Honest and hard-working Texas rancher Homer Bannon has a conflict with his unscrupulous, selfish, arrogant and egotistical son Hud, who sank into alcoholism after accidentally killing his brother in a car crash.
"A Face in the Crowd" charts the rise of a raucous hayseed named Lonesome Rhodes from itinerant Ozark guitar picker to local media rabble-rouser to TV superstar and political king-maker. Marcia Jeffries is the innocent Sarah Lawrence girl who discovers the great man in a back-country jail and is the first to fall under his spell.Written by
Before Elia Kazan ever met Andy Griffith, he had heard his comedy monologue records, the most famous being the "What It Was, Was Football" routine, which enjoyed constant airplay on Southern radio stations during the early '50s. See more »
When radio announcer shows up at jail, closeup of cornerstone states Clay County but Sheriff greets her and welcomes her to Tomahawk County jail. Clay County Arkansas is where the scene was shot. See more »
Oh, Miss Jeffries!
[as he jogs over to the KGRK network's station wagon]
Good morning Marcia! Well, I think we have just what you're lookin' for; we always get a good haul on the Fourth of July.
[in reference of her periodic head-hunting for local broadcasting talent on her radio show: A Face in the Crowd]
Good! Come on, let's go.
[they then drive over to the town jail]
See more »
Andy Griffith made this film when he was still an actor and not the aw-shucks sheriff of Mayberry. Lonesome Rhodes (Griffith) is more than a TV personality: he is a media demagogue who understands the manipulative power of language and images. You might think a film made in 1957 would be hopeless dated but not this one. It is almost prophetic in its portrayal of modern media. When Marshall McLuhan-I know, who?-wrote The Medium is the Message, he must have had this film partially in mind.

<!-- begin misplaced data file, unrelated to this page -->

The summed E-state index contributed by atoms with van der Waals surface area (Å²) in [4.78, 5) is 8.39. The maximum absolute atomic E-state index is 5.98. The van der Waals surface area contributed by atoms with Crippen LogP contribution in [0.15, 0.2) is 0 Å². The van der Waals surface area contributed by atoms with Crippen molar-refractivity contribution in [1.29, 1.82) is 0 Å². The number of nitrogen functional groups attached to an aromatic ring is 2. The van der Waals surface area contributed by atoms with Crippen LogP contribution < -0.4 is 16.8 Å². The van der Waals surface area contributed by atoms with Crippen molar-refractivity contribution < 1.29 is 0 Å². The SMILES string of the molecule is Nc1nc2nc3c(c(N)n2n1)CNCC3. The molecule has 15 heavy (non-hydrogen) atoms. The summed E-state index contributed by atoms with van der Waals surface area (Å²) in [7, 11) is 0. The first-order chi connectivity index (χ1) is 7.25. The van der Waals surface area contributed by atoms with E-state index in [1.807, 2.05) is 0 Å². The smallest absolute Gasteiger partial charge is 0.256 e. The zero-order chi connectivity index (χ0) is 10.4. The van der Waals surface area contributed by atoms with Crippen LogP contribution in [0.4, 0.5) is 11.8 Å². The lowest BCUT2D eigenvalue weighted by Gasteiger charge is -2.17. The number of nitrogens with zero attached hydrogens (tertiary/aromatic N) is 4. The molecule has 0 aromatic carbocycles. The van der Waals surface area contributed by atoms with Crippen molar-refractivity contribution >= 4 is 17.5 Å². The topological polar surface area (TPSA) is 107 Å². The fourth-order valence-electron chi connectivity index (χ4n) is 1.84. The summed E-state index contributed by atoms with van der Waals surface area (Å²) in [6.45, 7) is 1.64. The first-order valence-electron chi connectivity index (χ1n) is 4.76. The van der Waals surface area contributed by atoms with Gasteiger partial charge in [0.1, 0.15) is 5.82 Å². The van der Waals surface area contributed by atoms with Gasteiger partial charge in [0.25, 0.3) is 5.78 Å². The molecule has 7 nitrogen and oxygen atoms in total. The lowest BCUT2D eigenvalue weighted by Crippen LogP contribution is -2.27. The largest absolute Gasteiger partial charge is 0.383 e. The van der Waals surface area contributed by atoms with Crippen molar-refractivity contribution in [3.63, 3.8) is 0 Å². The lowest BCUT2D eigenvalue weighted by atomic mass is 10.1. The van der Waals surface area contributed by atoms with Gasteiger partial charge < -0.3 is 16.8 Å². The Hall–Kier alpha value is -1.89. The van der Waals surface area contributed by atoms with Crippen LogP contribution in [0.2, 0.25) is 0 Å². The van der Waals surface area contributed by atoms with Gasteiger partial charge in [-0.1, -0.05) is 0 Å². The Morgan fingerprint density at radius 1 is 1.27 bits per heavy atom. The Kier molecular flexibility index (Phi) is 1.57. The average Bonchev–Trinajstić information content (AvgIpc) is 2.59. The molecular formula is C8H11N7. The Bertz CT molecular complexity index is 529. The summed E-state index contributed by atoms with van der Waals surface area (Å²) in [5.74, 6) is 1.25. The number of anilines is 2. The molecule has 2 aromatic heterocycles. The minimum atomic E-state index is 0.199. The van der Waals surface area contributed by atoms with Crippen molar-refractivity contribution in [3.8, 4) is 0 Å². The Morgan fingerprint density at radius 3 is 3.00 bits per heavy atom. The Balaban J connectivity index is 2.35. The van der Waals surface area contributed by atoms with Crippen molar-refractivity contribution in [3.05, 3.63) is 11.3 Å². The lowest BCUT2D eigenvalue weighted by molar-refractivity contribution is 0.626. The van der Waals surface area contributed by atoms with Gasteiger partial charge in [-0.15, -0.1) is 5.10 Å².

Griffith is perfect: he is a mixture of cornpone and Satan. Patricia Neal is the woman-frequently abandoned and abused--who discovered the man and loves him for what she thought he was. Walter Matthau is the Princeton man who becomes one of the many faceless writers behind the façade of the county wit-Rhodes: the man admired for his `extempore and natural' humor.
Watch early on in the film for a scene taking place in the local jail. In one quick and brief flash of expression, Griffith reveals the true face of Lonesome Rhodes the rest of the film tries to mask. What brilliant acting by Griffith; what brilliant screen writing by Budd Schulberg; what brilliant directing by Kazan.
125 of 146 people found this review helpful.
Was this review helpful to you?
| Report this